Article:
But Walberg has someone working against him: Barack Obama. The Obama campaign has done a phenomenal job of registering new voters who are trending Democratic. But they didn't ask prospective voters for a partisan affiliation before they registered them, nor should they have. In a Republican-leaning district, is it possible that the Obama campaign might have just registered a bunch of new Republicans?
Maybe, but judging from where the new voters are coming from, probably not. With help from the Detroit Free Press (who got the data from the Michigan Secretary of State), here's a fun table:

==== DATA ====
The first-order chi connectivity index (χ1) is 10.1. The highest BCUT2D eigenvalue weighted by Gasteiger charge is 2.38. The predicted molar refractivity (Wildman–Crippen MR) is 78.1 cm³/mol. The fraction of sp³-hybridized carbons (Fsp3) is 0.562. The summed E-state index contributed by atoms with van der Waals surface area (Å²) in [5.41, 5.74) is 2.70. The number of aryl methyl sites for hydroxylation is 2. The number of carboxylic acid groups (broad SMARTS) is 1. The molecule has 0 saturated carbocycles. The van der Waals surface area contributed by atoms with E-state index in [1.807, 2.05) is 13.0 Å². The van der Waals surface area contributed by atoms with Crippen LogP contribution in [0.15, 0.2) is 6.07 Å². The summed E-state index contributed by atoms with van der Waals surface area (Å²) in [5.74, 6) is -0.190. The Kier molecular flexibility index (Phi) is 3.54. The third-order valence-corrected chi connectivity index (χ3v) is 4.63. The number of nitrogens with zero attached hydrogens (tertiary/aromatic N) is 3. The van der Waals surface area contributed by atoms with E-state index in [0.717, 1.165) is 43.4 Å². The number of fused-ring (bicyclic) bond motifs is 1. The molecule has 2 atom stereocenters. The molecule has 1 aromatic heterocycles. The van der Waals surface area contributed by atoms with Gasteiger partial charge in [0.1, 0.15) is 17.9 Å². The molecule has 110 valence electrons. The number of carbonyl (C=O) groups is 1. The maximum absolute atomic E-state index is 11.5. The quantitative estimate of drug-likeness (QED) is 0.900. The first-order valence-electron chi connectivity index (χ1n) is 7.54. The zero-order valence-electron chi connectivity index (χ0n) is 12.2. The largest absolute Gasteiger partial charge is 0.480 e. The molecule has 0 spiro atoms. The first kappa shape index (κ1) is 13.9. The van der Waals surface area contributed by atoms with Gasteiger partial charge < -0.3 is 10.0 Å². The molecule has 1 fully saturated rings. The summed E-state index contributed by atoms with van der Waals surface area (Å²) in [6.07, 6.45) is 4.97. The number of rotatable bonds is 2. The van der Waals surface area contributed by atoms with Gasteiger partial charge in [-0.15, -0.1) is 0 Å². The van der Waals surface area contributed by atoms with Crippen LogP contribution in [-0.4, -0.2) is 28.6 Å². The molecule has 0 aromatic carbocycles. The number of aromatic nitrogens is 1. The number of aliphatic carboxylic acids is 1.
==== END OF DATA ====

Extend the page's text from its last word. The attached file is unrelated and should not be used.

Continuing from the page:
County Reg. Voters New Voters % Change (Jan. - Oct.)
Branch 31,805 683 +2%
Calhoun* 103,707 3,950 +4%
Eaton 80,023 2,781 +4%
Hillsdale 33,327 724 +2%
Jackson 115,357 4,672 +4%
Lenawee 71,552 2,170 +3%
Washtenaw* 273,955 24,962 +10%
Note that both Calhoun and Washtenaw Counties have portions not in the 7th District. This is especially important in Washtenaw County, where Ann Arbor (and the University of Michigan) probably accounts for most of the voters and most of the growth. However, Battle Creek, which is in the district, is the major population center for Calhoun County, and is probably responsible for most of that growth. So for our simplified purposes here, let's ignore Washtenaw County but keep Calhoun County.